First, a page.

Wildlife officers shot and killed a cougar in north Nanaimo Tuesday. The animal, which was trapped live in the Hammond Bay area, was put to death the same morning.
The B.C. Conservation Service had received numerous complaints in recent weeks of a cougar roaming an area heavily populated by deer, which are drawn to the area by food put out by humans.
Unlike the cougar killed with a spear Sunday, after it attacked a woman on Flores Island in Clayoquot Sound, this animal had not made any threatening actions toward humans.
"Even though it hadn't shown any aggression, (it was) the fact it had become habituated - the fact it was comfortable around people," said conservation officer Sgt. Ben York.
"We won't move it somewhere else on Vancouver Island and have the same behaviour. It had obviously learned the urban environment is a rich environment. There are no guarantees it wouldn't take the next step and attack a pet, and then attack a human."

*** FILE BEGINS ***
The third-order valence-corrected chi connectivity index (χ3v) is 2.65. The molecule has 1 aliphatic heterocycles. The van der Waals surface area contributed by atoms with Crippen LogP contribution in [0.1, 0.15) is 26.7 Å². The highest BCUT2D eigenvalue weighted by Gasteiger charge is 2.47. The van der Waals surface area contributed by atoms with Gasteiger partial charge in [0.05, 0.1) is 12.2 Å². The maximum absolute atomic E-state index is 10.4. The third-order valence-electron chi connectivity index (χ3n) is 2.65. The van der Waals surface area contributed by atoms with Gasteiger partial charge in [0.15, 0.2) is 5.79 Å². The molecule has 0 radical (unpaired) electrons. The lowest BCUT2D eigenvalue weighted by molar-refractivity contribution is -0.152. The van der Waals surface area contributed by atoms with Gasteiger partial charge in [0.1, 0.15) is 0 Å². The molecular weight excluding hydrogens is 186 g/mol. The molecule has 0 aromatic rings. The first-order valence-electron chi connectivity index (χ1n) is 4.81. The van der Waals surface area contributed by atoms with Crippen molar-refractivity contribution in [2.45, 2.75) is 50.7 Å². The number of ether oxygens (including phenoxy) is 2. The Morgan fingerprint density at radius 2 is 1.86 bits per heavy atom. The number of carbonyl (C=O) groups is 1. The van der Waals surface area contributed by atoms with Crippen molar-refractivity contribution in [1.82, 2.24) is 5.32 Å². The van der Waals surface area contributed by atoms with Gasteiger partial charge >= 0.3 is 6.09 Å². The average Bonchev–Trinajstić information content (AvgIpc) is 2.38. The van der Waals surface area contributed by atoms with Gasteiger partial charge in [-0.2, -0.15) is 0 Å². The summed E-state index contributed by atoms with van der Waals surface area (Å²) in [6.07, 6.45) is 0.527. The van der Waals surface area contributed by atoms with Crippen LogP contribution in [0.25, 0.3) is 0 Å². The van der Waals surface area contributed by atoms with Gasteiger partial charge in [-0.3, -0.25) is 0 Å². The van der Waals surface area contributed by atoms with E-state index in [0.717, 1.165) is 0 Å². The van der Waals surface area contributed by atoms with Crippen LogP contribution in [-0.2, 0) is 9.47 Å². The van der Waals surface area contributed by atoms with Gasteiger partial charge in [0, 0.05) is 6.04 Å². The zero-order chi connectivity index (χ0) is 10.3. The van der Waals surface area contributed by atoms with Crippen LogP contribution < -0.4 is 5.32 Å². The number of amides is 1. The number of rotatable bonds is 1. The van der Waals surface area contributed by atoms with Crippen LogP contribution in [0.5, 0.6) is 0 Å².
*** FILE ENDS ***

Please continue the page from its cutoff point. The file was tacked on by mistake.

"It's extremely rare, for a cougar to maul a human, but we don't want to risk it," said York.
York said the male cat was fairly young and small, weighing around 36 kilograms.
Neighbours who feed deer in the area need to know their actions unwittingly contributed to the death of the wild cat.
"If you support a population of prey, eventually you'll have predators as well," York said.
It isn't known if it is the same cat spotted last week in the Uplands-Oliver roads area, but York said it wouldn't surprise him.
"In nature, their home range can be well over 100 square kilometres."
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